I leaned back and sipped my juice. Luther Vandross crooned, “So Amazing,” over speakers that made it sound like he was in the limo with me. No matter what happened today, next Saturday morning I'd be on the first Caribbean-bound flight to meet Terrence for five whole weeks, the most vacation I’d ever taken at one time. As much vacation as I had banked I could have taken off five months.
No phone. No television. The brush of tropical breezes against our skin. The sound of waves crashing on the shore. The smell of—what was that smell? I knocked on the partition separating us.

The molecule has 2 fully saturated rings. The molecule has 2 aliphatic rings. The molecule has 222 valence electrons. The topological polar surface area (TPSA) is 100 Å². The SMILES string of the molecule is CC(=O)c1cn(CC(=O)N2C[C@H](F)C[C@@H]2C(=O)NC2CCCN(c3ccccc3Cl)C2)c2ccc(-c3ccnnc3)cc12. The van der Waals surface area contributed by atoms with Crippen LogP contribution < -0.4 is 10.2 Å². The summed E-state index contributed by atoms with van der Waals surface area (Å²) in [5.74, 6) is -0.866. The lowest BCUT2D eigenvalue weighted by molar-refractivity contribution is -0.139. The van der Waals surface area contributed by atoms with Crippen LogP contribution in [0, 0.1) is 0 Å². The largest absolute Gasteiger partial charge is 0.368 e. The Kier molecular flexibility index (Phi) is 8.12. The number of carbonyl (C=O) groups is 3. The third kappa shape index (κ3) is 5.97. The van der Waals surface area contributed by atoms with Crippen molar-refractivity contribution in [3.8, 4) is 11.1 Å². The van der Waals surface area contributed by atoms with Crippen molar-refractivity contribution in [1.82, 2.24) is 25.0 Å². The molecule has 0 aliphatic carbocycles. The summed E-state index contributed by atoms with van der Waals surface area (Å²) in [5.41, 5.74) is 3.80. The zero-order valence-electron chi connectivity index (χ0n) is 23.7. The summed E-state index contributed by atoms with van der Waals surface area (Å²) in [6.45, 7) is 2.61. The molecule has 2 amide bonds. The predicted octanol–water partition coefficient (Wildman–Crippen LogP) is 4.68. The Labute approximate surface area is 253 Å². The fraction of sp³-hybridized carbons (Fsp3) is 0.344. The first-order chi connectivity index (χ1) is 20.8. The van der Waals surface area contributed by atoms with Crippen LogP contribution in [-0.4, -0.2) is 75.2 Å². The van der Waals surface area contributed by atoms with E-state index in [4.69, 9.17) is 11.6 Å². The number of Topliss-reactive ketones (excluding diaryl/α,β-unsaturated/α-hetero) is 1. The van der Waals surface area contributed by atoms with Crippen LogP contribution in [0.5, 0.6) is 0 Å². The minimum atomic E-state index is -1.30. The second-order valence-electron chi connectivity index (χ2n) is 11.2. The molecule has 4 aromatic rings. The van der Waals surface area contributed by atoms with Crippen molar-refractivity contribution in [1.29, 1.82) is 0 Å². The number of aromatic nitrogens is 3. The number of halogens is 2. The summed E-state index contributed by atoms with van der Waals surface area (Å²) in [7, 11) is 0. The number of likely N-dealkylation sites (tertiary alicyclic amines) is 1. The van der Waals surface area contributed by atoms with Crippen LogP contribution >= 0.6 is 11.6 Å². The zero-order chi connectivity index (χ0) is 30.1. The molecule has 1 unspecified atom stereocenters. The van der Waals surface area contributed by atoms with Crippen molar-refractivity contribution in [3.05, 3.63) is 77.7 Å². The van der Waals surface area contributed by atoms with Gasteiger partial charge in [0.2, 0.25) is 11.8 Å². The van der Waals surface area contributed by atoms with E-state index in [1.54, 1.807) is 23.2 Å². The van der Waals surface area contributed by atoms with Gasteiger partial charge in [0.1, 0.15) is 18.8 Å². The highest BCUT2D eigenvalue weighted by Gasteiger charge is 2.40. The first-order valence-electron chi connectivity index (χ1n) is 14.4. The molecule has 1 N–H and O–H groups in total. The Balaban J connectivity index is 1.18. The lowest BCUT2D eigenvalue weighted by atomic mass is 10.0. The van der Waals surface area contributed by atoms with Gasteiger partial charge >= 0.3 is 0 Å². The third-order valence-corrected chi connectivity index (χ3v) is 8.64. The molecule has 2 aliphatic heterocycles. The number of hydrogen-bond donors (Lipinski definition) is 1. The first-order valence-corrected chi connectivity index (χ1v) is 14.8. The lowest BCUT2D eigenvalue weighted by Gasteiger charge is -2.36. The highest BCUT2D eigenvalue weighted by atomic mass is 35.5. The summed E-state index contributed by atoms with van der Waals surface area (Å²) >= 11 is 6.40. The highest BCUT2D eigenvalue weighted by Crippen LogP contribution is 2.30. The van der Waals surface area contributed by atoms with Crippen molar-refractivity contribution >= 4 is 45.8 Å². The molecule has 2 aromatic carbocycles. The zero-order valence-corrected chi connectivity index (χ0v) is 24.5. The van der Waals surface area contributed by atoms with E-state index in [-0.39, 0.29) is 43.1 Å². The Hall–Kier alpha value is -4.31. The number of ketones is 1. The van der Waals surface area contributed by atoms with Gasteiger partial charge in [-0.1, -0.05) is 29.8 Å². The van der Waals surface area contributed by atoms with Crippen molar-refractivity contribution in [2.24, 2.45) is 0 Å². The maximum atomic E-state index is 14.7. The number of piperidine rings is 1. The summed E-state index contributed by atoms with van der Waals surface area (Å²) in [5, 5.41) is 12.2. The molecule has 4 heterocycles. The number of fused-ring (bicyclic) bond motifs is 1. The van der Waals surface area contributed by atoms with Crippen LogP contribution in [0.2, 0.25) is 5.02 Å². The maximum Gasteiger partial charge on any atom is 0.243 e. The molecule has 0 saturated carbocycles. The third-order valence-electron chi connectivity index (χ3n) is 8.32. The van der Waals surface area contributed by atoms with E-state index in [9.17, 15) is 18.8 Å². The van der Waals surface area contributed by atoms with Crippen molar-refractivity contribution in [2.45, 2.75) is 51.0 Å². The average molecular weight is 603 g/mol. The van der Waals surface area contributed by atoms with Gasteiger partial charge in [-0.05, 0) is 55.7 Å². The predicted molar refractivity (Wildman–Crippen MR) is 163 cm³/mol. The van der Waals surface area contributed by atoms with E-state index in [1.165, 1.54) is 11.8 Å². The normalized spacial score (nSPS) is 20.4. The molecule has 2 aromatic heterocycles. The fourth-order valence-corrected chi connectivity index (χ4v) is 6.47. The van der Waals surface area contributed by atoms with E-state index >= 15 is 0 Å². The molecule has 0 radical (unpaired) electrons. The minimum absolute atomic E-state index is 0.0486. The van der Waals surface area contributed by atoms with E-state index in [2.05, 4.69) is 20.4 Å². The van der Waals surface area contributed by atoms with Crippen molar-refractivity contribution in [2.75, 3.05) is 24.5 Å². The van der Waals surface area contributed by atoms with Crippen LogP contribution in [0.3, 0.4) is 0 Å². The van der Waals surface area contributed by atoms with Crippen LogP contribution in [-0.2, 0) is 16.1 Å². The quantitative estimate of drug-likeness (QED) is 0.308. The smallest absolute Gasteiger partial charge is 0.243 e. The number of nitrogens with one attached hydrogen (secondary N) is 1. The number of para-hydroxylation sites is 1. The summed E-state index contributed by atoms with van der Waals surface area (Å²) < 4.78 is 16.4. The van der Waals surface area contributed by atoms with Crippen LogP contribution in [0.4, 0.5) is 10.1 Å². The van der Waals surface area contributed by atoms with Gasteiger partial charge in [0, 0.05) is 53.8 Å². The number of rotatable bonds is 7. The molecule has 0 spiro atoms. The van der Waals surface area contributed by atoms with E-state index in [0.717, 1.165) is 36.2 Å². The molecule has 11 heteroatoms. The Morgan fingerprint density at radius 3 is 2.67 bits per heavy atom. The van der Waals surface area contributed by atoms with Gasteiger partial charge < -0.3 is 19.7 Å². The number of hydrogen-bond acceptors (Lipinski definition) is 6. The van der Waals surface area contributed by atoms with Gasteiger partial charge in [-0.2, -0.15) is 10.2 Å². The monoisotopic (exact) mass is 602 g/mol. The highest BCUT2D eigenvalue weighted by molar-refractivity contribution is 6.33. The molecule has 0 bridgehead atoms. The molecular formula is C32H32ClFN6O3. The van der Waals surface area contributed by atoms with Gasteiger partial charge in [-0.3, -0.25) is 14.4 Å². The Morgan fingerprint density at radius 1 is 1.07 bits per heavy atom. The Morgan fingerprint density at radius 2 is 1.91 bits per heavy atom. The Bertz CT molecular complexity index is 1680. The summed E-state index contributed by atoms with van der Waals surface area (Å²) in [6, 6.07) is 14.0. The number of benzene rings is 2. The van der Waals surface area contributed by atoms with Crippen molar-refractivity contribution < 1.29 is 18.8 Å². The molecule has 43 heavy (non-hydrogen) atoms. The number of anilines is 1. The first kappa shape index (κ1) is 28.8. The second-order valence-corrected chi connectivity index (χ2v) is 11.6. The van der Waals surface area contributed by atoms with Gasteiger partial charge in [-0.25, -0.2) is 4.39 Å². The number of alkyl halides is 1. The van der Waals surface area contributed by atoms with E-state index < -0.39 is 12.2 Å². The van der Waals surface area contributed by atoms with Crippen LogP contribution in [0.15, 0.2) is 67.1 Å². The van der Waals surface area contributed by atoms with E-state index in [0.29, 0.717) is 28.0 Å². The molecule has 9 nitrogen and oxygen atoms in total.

Jeeves slid it open. “Don’t panic.”
My decision to panic or not rested solely on his answer to my next question. “What’s burning?”
“The engine.” He exited the highway and parked. Well, he got within shouting distance of the curb before the limo died.
Now seemed the perfect time to panic. Thornwood’s warehouse district, with its umpteen blocks of abandoned buildings and weed-choked fields, wasn’t a limo part of town.
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